And striking is punching with a closed fist slapping with an open fist, hitting with an object like a bat or a vase, or a book or a shovel or a pot or a pan. So those all lie in this realm of physical assault. Next, we’re going to talk about sexual assault, which can be like a punishment, which we talked about used as payback for anything that the abuser feels like it’s owed to them, and or their friends. bribery, manipulation threats, and actual sexual assault. Some examples of this, let’s go through some there’s reproductive abuse, which is when your partner refuses to wear a condom, for example and refuses to let you see a doctor. insistence on uncomfortable touching, like squeezing and not stopping when you say it hurts, forcing you to undress even when you don’t want to like literally pulling your pants down while you’re trying to pull them back up. There’s rape.

Okay, deep breath.

We’re gonna keep going. Unwanted watching of others having sex or unwanted viewing of pornography. Your partner leaves porn all over the house so that your kids see it, even when you ask them not to, exposing you to a sexually transmitted disease, or infection. There’s forced prostitution, you know, your partner tells you he’s gonna kill your children and leave you for dead if you don’t start turning tricks on the street or having sex with their friends. There’s getting drugged. There’s being forced to participate in pictures, recordings of porn put up on the internet. Maybe there’s a camera video camera hidden in the bedroom. And maybe you’re drugged and you don’t know what’s happening. There’s forcing you to have sex or to do unwanted things like, say you don’t like anal sex, and you’re forced to have anal sex, which rape. So these are some hard to hear examples of sexual assault that can take place within a violent, unhealthy, dangerous, intimate relationship.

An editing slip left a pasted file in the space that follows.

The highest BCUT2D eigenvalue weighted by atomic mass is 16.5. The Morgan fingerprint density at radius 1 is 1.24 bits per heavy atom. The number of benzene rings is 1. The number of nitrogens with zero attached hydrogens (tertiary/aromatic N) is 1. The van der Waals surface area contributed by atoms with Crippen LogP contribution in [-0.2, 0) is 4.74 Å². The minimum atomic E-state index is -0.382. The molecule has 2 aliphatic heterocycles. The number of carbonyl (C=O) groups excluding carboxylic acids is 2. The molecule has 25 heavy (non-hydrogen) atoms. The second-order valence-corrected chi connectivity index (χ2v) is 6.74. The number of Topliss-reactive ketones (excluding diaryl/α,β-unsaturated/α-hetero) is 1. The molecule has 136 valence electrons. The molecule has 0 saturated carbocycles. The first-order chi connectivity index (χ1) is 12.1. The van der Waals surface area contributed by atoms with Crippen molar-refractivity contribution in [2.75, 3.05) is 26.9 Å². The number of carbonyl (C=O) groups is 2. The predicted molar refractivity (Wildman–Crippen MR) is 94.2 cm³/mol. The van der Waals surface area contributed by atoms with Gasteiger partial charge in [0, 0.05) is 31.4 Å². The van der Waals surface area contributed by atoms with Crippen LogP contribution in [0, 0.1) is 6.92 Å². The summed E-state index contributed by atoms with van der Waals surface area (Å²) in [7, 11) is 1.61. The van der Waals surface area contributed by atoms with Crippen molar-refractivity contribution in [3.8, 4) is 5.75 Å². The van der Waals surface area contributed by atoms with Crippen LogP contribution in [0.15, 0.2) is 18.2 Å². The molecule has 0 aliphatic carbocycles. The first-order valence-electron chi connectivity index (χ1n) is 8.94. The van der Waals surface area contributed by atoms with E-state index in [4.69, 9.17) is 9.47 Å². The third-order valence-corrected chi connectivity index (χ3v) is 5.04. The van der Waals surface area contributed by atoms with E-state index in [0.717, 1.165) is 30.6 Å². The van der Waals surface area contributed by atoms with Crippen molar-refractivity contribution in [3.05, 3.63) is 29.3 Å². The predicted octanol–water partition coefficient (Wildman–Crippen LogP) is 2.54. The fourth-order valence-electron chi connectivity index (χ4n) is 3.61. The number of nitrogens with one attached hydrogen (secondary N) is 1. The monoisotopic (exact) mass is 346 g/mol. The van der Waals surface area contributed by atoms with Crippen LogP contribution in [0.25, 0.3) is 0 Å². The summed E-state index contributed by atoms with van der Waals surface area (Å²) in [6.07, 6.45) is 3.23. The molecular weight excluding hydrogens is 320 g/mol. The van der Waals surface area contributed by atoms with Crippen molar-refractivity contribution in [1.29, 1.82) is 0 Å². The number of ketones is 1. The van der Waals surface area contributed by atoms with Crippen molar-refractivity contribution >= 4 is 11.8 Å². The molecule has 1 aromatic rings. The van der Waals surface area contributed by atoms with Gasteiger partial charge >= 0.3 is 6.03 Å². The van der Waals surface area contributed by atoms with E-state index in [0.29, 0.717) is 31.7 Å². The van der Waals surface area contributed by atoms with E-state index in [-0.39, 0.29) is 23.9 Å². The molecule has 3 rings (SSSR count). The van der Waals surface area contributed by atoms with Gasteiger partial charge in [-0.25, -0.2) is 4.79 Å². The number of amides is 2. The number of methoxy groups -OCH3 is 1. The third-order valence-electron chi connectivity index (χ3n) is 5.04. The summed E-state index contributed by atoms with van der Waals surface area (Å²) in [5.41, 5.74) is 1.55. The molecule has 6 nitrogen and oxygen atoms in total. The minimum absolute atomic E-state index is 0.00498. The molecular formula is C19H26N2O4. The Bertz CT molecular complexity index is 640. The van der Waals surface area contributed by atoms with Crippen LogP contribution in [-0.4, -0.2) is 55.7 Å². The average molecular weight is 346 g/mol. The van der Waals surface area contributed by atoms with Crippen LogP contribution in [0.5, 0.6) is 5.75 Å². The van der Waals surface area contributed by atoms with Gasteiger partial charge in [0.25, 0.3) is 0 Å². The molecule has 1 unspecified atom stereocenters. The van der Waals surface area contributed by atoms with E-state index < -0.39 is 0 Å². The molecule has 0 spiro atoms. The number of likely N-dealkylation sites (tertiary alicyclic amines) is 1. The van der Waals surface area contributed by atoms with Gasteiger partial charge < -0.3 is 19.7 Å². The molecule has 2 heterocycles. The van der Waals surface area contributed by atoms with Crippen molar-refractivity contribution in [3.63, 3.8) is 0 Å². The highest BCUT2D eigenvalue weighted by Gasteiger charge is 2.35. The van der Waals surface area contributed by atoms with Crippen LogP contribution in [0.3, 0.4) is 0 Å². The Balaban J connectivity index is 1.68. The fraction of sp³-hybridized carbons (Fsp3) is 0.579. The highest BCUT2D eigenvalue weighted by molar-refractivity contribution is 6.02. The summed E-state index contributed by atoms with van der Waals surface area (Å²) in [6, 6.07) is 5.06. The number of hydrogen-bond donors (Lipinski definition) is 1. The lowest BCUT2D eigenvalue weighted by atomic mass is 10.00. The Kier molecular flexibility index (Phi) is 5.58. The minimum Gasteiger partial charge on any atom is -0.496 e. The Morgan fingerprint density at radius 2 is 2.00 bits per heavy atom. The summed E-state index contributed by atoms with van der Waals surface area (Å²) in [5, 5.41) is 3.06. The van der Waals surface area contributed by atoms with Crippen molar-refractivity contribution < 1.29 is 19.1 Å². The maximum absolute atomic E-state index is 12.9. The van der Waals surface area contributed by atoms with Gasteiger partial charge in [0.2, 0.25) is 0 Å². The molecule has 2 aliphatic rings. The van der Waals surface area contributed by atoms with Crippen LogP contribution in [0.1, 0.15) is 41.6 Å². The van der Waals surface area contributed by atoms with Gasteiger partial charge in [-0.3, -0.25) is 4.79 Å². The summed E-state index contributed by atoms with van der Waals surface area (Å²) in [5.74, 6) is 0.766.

LETHAL